Good Grief (4)
Hope deferred makes the heart sick,
But when the desire comes, it is a tree of life. Proverbs 13.12
To this day I can remember the disappointment I experienced one Christmas as a child, when I did not receive the specific gift I was sure would be waiting for me under the tree.
I had done everything I knew to do to make it clear to my parents what they should buy, but somehow my hints and conversation just didn’t register. That morning I felt as though someone had crushed my chest, and I must have moped and sulked for the better part of the day – being careful, of course, not to foist my disappointment on my parents.
Not getting the Christmas gift you expect is certainly a minor reason for becoming upset. But hope deferred or dashed can cause true grief, for example, when a child fails to embrace our faith, a spouse lets us down in a crucial matter, a colleague secures the promotion we hoped to receive, or a pastor falls into moral sin. At such times our hearts can truly become “sick” with negative affections ranging from betrayal to slight to hurt, anger, resentment, and sadness.
Such grief is normal, although it should be only temporary, as we look to the Lord at such times and renew our true hope in Him.
The power of hope
Hope is a powerful affection. It creates anticipation and thus guides what we think about, how we plan, and what we do. Hope lines up a variety of positive affections in our heart – eagerness, joy, delight, satisfaction, and so forth – and sets them to a slow fuse. The closer we come to realizing our hope, the brighter the fuses of those affections burn as we anticipate a bursting of each one once our hope has been achieved.
Hope affects not only how we think and feel, but how we act as well. We tend to bring our present behavior into line with our hope – at least, I did as kid, particularly as Christmas drew closer and closer each year. If we hope to get that promotion we’re going to act and work in ways that signal to the appropriate parties that we’re the right person for the job. If we hope to find just the right home and neighborhood, we will search the web, work with a realtor, and keep looking until we find what we want. In the hope that our children will grow up to love the Lord, we eagerly teach and encourage them in His ways.
In a very real way, hope lays out a scenario for our future which brings together all our strongest desires into a single focus. The more we hope, and the more our hope takes in larger chunks of our life, the more invested in that scenario we become, mind, heart, will, and life.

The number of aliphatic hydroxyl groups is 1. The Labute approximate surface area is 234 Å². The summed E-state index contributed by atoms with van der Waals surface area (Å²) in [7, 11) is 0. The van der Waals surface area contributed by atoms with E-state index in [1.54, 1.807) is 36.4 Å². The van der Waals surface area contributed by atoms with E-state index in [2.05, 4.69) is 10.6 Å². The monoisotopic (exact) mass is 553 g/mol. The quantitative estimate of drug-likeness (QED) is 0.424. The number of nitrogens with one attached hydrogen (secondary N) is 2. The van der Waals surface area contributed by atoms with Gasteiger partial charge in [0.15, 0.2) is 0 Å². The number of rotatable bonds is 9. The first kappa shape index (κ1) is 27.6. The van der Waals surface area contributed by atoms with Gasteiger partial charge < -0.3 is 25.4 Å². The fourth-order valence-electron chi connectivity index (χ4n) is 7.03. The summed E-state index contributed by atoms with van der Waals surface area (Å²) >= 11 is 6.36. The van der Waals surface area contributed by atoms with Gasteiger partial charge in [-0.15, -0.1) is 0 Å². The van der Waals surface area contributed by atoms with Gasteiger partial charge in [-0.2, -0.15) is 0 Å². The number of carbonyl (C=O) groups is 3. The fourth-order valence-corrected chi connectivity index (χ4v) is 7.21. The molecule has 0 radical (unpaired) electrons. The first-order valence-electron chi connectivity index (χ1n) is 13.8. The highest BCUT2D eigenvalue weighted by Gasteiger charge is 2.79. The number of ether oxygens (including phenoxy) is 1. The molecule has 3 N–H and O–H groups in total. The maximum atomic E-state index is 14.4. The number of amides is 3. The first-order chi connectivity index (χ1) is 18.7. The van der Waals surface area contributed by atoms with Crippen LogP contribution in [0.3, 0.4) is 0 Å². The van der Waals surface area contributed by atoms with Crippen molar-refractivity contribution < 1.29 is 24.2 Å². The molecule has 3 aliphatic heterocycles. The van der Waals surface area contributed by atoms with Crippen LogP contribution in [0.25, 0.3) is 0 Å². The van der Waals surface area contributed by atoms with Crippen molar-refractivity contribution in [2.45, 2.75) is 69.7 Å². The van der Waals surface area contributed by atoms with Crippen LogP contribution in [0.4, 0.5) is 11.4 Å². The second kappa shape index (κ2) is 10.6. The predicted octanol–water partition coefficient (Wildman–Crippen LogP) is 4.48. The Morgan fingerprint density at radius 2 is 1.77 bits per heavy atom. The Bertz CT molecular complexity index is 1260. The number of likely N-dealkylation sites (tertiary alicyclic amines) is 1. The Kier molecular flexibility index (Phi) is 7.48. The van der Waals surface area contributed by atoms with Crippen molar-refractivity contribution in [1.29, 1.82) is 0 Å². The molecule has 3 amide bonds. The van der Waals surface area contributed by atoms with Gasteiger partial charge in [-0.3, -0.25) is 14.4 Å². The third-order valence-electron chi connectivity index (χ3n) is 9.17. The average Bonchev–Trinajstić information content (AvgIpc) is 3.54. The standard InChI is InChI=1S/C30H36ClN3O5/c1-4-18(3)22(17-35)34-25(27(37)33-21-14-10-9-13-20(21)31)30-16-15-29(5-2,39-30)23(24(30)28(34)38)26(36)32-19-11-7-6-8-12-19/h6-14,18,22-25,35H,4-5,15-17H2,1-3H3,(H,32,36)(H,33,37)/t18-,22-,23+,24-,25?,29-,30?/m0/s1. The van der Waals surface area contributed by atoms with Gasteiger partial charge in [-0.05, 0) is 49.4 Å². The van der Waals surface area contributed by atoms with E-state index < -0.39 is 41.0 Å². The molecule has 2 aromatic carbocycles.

So, let someone pull that rug out from under us, or circumstances conspire to dash our dreams, and we can certainly experience a kind of grief that is understandable and not to be denied.
Hope deferred or dashed does indeed bring us to a kind of grief; on the other hand, how much more does hope realized cause us to know satisfaction, contentment, and joy.
The Christian hope
The Christian hope is that we may know God in His glory and, knowing Him thus, may live for His glory every day, in every area of our lives (Rom. 5.1, 2; 2 Cor. 3.12-18). This is a hope that does not disappoint because God’s Word cannot fail. We may truly enter the glory of the Lord and know that mysterious, weighty, fearful, but loving presence upon us every day of our lives.
The glory of God envelops and transforms us, so that we go forth from that hope into the further hope of living for the glory of God in our daily lives. As we live out the hope of glory, people cannot help but notice, not the sickness of our hearts, but the joy and confidence and peace that define us. And when they see that hope, many will want to know the reason for it (1 Pet. 3.15).
Hope deferred can bring us to a kind of good grief. But the Christian’s hope is never deferred. Though we may temporarily sorrow over setbacks, disappointments, and failures of one kind or another, we renew our hope by focusing on Jesus, drawing near to Him, and preparing in Him for whatever next immediate evil we may be called upon to tackle.
1. Explain some of the differences between hope and disappointment. How do they affect one another?
2. What are some ways that people typically try to cope with disappointment? Are there any problems with any of these?
3. What do we mean by saying that the Christian hope is the “hope of glory”? How does this hope help us to overcome the grief that comes with various kinds of disappointment?
Next steps – Conversation: Talk with some of your friends about “hope deferred.” Have they ever experienced the sorrow that comes from disappointment? How did they handle it? Suggest some ways that Christians can encourage those around them who are feeling heartsick over some hope deferred.
T. M. Moore
This is part 7 of a multi-part series on Keeping the Heart. To download this week’s study as a free PDF, click here.
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Except as indicated, Scripture taken from the New King James Version. © Copyright 1982 by Thomas Nelson, Inc. Used by permission. All rights reserved.